Holy Comic Strips, Cap!

I love Captain America.

Long time readers know this to be true, but it bears repeating- there's no character in comics I like as much as I like Captain America, Steve or Bucky. Imagine my joy, then, in finding out that there was not one new Captain America comic this week, but indeed two! And that second one, far from being a poorly written one-shot or needless mini-series was something... well, a little different.

Karl Kesel's Captain America: The 1940's Newspaper Strip#1 is certainly fun (it's a collection of a faux in-period daily strips that Kesel did for Marvel Digital Comics unlimited) and it's pretty funny, too. Kesel's artwork is expressive and cartoon-y and, even if his writing sometimes falls flat, his characterization is pretty good. All the characters sound and feel appropriately cheesy and there were just enough interesting twists and turns to keep me engaged.

Mostly, I'm interested in two things, here- can this concept (which is serviceable, if not precisely mind blowing) sustain itself without getting obnoxious, first of all, and, secondly, how can comics fans use this book to their advantage?

That's sort of an odd question, I know, but consider this- Peanuts and Captain America are, essentially, the same medium- they're in different formats and run in different mediums, for sure, but they work on the same principles, much like the difference between a novel and a prose serial. Tell someone you like COMICS, though, and I imagine they're more likely to think of the latter rather than the former, as if the two are completely different. I don't know why this is, although I certainly have my suspicions, but books like this are important (even if they're just fun comics, rather than good comics) because they have the opportunity to bridge that gap and, in so doing, close the difference between a comics fan's understanding of the medium and everybody else's.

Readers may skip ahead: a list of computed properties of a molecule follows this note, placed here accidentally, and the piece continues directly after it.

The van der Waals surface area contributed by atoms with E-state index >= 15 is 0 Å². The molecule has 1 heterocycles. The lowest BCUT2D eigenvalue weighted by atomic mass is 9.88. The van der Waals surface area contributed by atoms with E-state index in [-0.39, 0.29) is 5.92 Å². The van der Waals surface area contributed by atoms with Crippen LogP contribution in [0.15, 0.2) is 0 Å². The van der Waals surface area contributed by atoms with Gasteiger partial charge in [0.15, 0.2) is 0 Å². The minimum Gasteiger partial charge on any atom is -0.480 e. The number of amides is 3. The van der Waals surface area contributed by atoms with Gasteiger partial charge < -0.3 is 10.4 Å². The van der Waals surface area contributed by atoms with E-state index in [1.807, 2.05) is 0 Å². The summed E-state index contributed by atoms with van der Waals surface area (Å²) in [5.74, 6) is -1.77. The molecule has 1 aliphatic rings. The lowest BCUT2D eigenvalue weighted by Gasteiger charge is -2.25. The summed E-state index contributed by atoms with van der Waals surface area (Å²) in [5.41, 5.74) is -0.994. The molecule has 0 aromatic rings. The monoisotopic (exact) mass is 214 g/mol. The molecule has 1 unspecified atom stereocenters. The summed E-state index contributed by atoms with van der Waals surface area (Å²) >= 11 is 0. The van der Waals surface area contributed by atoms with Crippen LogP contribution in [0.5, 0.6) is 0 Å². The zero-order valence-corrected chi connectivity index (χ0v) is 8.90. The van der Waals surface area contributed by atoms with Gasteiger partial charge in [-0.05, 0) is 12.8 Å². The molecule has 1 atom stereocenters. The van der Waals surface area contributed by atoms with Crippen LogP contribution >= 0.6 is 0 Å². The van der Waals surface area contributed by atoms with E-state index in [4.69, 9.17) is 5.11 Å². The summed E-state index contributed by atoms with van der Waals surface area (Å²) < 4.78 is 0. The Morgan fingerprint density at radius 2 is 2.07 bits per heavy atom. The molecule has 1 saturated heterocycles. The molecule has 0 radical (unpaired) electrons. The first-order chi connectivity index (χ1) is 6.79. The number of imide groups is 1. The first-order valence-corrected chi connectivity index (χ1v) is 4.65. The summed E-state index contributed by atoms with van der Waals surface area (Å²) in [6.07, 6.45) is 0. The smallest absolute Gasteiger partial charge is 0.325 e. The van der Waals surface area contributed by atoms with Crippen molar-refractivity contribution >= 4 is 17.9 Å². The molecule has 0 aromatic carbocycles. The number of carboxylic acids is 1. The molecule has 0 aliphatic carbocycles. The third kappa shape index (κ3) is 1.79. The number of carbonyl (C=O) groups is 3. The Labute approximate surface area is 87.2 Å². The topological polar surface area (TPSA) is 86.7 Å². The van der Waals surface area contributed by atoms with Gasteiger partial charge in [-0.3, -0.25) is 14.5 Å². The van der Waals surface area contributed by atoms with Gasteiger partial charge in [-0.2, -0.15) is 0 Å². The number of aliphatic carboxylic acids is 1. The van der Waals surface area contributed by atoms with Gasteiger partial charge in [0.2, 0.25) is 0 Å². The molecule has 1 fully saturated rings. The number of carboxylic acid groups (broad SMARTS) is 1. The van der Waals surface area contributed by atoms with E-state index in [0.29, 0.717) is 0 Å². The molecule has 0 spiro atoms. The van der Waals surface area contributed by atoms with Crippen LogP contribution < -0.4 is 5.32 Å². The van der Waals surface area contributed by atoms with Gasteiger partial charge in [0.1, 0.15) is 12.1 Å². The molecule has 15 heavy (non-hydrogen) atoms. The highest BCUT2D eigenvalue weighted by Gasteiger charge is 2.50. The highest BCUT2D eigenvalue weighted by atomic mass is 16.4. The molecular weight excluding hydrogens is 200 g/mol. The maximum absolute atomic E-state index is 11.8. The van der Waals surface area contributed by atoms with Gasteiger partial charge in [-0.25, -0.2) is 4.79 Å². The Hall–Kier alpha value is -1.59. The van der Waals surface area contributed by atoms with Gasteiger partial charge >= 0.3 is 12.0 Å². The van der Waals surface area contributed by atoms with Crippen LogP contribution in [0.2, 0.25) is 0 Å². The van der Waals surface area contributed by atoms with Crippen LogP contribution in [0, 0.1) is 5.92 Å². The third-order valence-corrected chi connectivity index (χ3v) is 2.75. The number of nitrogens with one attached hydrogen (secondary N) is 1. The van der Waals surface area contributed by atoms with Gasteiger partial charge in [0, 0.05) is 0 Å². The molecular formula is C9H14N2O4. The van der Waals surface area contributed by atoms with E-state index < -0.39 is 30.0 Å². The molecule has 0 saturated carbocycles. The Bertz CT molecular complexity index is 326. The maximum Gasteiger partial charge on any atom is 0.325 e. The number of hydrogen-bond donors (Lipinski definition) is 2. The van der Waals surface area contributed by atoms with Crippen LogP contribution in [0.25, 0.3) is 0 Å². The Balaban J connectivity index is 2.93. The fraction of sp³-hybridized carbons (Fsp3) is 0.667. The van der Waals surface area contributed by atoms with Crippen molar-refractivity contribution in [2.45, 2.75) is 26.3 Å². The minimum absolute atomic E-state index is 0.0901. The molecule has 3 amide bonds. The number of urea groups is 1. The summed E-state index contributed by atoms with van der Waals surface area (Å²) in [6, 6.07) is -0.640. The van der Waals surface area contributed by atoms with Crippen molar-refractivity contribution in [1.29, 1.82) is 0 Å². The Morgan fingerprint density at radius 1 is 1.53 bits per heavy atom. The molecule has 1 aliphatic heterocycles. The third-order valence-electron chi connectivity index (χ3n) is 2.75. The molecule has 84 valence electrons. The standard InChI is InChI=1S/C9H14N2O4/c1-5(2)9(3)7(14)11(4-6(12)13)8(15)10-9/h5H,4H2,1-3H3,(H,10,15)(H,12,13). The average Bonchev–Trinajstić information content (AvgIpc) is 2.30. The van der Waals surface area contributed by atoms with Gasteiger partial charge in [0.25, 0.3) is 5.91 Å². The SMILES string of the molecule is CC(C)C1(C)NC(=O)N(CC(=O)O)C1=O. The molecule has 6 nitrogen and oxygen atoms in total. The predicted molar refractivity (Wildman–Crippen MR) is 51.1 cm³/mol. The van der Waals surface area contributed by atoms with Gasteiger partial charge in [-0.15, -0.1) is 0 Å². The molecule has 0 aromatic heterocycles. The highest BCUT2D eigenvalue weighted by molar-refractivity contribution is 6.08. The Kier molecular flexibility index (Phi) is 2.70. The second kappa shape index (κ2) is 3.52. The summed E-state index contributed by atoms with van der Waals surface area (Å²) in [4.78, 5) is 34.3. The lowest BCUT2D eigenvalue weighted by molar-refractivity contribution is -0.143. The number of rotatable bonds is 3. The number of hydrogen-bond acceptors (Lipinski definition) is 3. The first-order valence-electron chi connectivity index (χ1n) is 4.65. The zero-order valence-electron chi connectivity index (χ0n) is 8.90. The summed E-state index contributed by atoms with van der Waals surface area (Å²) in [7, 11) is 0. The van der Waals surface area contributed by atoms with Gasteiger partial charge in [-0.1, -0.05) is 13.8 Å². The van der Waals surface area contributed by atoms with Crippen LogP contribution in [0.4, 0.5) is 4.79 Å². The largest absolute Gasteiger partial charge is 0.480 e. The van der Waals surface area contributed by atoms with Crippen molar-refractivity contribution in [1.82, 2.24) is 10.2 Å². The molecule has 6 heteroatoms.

That Kesel is using the "strip" here is fascinating and, although sometimes it works better than others, I hope to see more like it, or even an anthology of strips like this that comes out once a month, just for something a little different. There's a lot of potential for fun comics here, and there's no need for something like this to be high art: it's great just the way it is.

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